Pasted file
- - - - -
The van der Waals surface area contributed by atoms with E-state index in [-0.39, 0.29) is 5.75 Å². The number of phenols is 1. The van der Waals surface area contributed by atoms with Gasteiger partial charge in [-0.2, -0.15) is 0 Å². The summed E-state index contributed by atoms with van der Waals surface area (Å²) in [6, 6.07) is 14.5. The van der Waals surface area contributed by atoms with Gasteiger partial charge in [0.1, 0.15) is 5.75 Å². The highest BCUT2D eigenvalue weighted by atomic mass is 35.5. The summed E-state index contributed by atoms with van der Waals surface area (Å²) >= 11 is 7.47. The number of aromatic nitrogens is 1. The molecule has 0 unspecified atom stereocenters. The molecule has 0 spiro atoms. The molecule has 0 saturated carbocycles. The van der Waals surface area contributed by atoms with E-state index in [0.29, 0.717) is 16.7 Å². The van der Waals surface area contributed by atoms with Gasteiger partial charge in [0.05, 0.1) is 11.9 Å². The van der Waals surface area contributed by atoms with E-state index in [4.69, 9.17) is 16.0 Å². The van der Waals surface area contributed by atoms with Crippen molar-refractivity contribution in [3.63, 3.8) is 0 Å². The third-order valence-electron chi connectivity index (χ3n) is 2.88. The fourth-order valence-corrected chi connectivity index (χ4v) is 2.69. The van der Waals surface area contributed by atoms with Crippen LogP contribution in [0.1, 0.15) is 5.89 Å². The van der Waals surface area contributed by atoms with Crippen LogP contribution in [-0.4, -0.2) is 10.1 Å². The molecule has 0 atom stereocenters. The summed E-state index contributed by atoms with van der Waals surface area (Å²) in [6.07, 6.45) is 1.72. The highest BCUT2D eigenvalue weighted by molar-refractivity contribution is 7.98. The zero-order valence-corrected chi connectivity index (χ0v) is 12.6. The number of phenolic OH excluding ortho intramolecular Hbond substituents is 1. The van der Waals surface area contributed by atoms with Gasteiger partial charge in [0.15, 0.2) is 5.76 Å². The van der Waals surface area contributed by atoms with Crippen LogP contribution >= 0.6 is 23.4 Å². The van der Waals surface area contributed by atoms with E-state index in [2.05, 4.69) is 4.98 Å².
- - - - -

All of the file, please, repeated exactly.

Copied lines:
The van der Waals surface area contributed by atoms with E-state index in [-0.39, 0.29) is 5.75 Å². The number of phenols is 1. The van der Waals surface area contributed by atoms with Gasteiger partial charge in [-0.2, -0.15) is 0 Å². The summed E-state index contributed by atoms with van der Waals surface area (Å²) in [6, 6.07) is 14.5. The van der Waals surface area contributed by atoms with Gasteiger partial charge in [0.1, 0.15) is 5.75 Å². The highest BCUT2D eigenvalue weighted by atomic mass is 35.5. The summed E-state index contributed by atoms with van der Waals surface area (Å²) >= 11 is 7.47. The number of aromatic nitrogens is 1. The molecule has 0 unspecified atom stereocenters. The molecule has 0 spiro atoms. The molecule has 0 saturated carbocycles. The van der Waals surface area contributed by atoms with E-state index in [0.29, 0.717) is 16.7 Å². The van der Waals surface area contributed by atoms with Gasteiger partial charge in [0.05, 0.1) is 11.9 Å². The van der Waals surface area contributed by atoms with E-state index in [4.69, 9.17) is 16.0 Å². The van der Waals surface area contributed by atoms with Crippen molar-refractivity contribution in [3.63, 3.8) is 0 Å². The third-order valence-electron chi connectivity index (χ3n) is 2.88. The fourth-order valence-corrected chi connectivity index (χ4v) is 2.69. The van der Waals surface area contributed by atoms with Crippen LogP contribution in [0.1, 0.15) is 5.89 Å². The van der Waals surface area contributed by atoms with Crippen LogP contribution in [-0.4, -0.2) is 10.1 Å². The molecule has 0 atom stereocenters. The summed E-state index contributed by atoms with van der Waals surface area (Å²) in [6.07, 6.45) is 1.72. The highest BCUT2D eigenvalue weighted by molar-refractivity contribution is 7.98. The zero-order valence-corrected chi connectivity index (χ0v) is 12.6. The number of phenolic OH excluding ortho intramolecular Hbond substituents is 1. The van der Waals surface area contributed by atoms with Gasteiger partial charge in [0.15, 0.2) is 5.76 Å². The van der Waals surface area contributed by atoms with Crippen LogP contribution >= 0.6 is 23.4 Å². The van der Waals surface area contributed by atoms with E-state index in [2.05, 4.69) is 4.98 Å².